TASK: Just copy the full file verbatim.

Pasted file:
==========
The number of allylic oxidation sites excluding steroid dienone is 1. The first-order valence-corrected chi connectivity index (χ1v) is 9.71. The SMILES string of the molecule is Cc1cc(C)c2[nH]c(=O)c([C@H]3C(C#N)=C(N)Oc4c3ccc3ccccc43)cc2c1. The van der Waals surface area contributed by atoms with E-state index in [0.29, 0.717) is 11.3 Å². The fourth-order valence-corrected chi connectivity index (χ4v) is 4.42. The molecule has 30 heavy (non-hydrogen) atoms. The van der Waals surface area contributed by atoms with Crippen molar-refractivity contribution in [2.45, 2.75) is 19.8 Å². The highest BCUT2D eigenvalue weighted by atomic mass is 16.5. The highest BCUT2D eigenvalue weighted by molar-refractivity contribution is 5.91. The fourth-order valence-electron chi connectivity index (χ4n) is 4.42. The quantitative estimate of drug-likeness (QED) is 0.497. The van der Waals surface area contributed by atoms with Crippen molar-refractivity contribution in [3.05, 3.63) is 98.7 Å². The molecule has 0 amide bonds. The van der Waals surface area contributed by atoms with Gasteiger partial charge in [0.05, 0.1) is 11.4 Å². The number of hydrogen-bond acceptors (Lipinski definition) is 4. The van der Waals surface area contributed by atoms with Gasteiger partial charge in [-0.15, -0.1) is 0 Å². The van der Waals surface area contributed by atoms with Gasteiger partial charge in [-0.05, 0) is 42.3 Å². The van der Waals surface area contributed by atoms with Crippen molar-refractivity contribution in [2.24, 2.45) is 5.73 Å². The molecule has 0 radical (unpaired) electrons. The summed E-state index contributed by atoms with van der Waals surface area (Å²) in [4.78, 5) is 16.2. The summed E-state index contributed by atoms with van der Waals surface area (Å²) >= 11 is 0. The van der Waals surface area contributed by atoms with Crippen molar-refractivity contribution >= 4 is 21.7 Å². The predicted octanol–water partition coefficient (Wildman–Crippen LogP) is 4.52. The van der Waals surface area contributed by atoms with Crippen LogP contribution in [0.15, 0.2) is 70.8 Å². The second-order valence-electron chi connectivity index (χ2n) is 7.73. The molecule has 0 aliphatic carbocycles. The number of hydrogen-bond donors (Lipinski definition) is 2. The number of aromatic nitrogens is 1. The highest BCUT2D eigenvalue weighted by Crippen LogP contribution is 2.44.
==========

The number of allylic oxidation sites excluding steroid dienone is 1. The first-order valence-corrected chi connectivity index (χ1v) is 9.71. The SMILES string of the molecule is Cc1cc(C)c2[nH]c(=O)c([C@H]3C(C#N)=C(N)Oc4c3ccc3ccccc43)cc2c1. The van der Waals surface area contributed by atoms with E-state index in [0.29, 0.717) is 11.3 Å². The fourth-order valence-corrected chi connectivity index (χ4v) is 4.42. The molecule has 30 heavy (non-hydrogen) atoms. The van der Waals surface area contributed by atoms with Crippen molar-refractivity contribution in [2.45, 2.75) is 19.8 Å². The highest BCUT2D eigenvalue weighted by atomic mass is 16.5. The highest BCUT2D eigenvalue weighted by molar-refractivity contribution is 5.91. The fourth-order valence-electron chi connectivity index (χ4n) is 4.42. The quantitative estimate of drug-likeness (QED) is 0.497. The van der Waals surface area contributed by atoms with Crippen molar-refractivity contribution in [3.05, 3.63) is 98.7 Å². The molecule has 0 amide bonds. The van der Waals surface area contributed by atoms with Gasteiger partial charge in [0.05, 0.1) is 11.4 Å². The number of hydrogen-bond acceptors (Lipinski definition) is 4. The van der Waals surface area contributed by atoms with Gasteiger partial charge in [-0.15, -0.1) is 0 Å². The van der Waals surface area contributed by atoms with Gasteiger partial charge in [-0.05, 0) is 42.3 Å². The van der Waals surface area contributed by atoms with Crippen molar-refractivity contribution in [2.24, 2.45) is 5.73 Å². The molecule has 0 radical (unpaired) electrons. The summed E-state index contributed by atoms with van der Waals surface area (Å²) in [4.78, 5) is 16.2. The summed E-state index contributed by atoms with van der Waals surface area (Å²) >= 11 is 0. The van der Waals surface area contributed by atoms with Crippen molar-refractivity contribution >= 4 is 21.7 Å². The predicted octanol–water partition coefficient (Wildman–Crippen LogP) is 4.52. The van der Waals surface area contributed by atoms with Crippen LogP contribution in [0.15, 0.2) is 70.8 Å². The second-order valence-electron chi connectivity index (χ2n) is 7.73. The molecule has 0 aliphatic carbocycles. The number of hydrogen-bond donors (Lipinski definition) is 2. The number of aromatic nitrogens is 1. The highest BCUT2D eigenvalue weighted by Crippen LogP contribution is 2.44.